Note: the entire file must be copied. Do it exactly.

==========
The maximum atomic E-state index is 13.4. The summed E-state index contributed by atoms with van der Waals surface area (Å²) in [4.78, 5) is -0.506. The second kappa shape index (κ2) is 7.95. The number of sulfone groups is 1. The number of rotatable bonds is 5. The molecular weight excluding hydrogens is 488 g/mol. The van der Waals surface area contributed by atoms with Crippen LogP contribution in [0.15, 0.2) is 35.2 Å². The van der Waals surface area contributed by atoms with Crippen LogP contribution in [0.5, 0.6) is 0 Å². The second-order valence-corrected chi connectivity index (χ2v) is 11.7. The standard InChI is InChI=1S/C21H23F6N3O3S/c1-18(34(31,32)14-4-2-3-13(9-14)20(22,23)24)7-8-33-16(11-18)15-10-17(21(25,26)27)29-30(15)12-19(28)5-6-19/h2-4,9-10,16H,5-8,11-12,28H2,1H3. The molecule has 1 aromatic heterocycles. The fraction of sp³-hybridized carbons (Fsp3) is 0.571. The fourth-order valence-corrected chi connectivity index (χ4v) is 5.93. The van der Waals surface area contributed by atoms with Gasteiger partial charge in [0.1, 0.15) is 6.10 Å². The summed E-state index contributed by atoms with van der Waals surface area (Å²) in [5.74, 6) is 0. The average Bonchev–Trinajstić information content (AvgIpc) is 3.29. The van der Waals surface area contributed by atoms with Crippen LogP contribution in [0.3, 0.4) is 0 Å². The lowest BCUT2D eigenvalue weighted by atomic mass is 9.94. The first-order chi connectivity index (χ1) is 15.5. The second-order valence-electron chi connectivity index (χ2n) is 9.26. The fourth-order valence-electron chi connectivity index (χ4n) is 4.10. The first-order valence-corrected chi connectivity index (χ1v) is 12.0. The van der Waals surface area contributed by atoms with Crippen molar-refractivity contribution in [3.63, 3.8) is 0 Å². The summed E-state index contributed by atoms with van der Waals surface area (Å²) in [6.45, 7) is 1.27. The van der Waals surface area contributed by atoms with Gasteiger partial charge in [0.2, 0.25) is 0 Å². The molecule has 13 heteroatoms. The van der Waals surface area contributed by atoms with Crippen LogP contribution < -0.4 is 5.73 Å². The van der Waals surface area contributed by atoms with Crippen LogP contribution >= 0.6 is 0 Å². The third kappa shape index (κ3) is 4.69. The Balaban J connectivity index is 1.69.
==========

The maximum atomic E-state index is 13.4. The summed E-state index contributed by atoms with van der Waals surface area (Å²) in [4.78, 5) is -0.506. The second kappa shape index (κ2) is 7.95. The number of sulfone groups is 1. The number of rotatable bonds is 5. The molecular weight excluding hydrogens is 488 g/mol. The van der Waals surface area contributed by atoms with Crippen LogP contribution in [0.15, 0.2) is 35.2 Å². The van der Waals surface area contributed by atoms with Crippen LogP contribution in [0.5, 0.6) is 0 Å². The second-order valence-corrected chi connectivity index (χ2v) is 11.7. The standard InChI is InChI=1S/C21H23F6N3O3S/c1-18(34(31,32)14-4-2-3-13(9-14)20(22,23)24)7-8-33-16(11-18)15-10-17(21(25,26)27)29-30(15)12-19(28)5-6-19/h2-4,9-10,16H,5-8,11-12,28H2,1H3. The molecule has 1 aromatic heterocycles. The fraction of sp³-hybridized carbons (Fsp3) is 0.571. The fourth-order valence-corrected chi connectivity index (χ4v) is 5.93. The van der Waals surface area contributed by atoms with Gasteiger partial charge in [0.1, 0.15) is 6.10 Å². The summed E-state index contributed by atoms with van der Waals surface area (Å²) in [5.74, 6) is 0. The average Bonchev–Trinajstić information content (AvgIpc) is 3.29. The van der Waals surface area contributed by atoms with Crippen LogP contribution in [0.3, 0.4) is 0 Å². The lowest BCUT2D eigenvalue weighted by atomic mass is 9.94. The first-order chi connectivity index (χ1) is 15.5. The second-order valence-electron chi connectivity index (χ2n) is 9.26. The fourth-order valence-electron chi connectivity index (χ4n) is 4.10. The first-order valence-corrected chi connectivity index (χ1v) is 12.0. The van der Waals surface area contributed by atoms with Crippen molar-refractivity contribution in [3.63, 3.8) is 0 Å². The summed E-state index contributed by atoms with van der Waals surface area (Å²) in [6.45, 7) is 1.27. The van der Waals surface area contributed by atoms with Gasteiger partial charge in [0.2, 0.25) is 0 Å². The molecule has 13 heteroatoms. The van der Waals surface area contributed by atoms with Crippen LogP contribution < -0.4 is 5.73 Å². The van der Waals surface area contributed by atoms with Crippen LogP contribution >= 0.6 is 0 Å². The third kappa shape index (κ3) is 4.69. The Balaban J connectivity index is 1.69.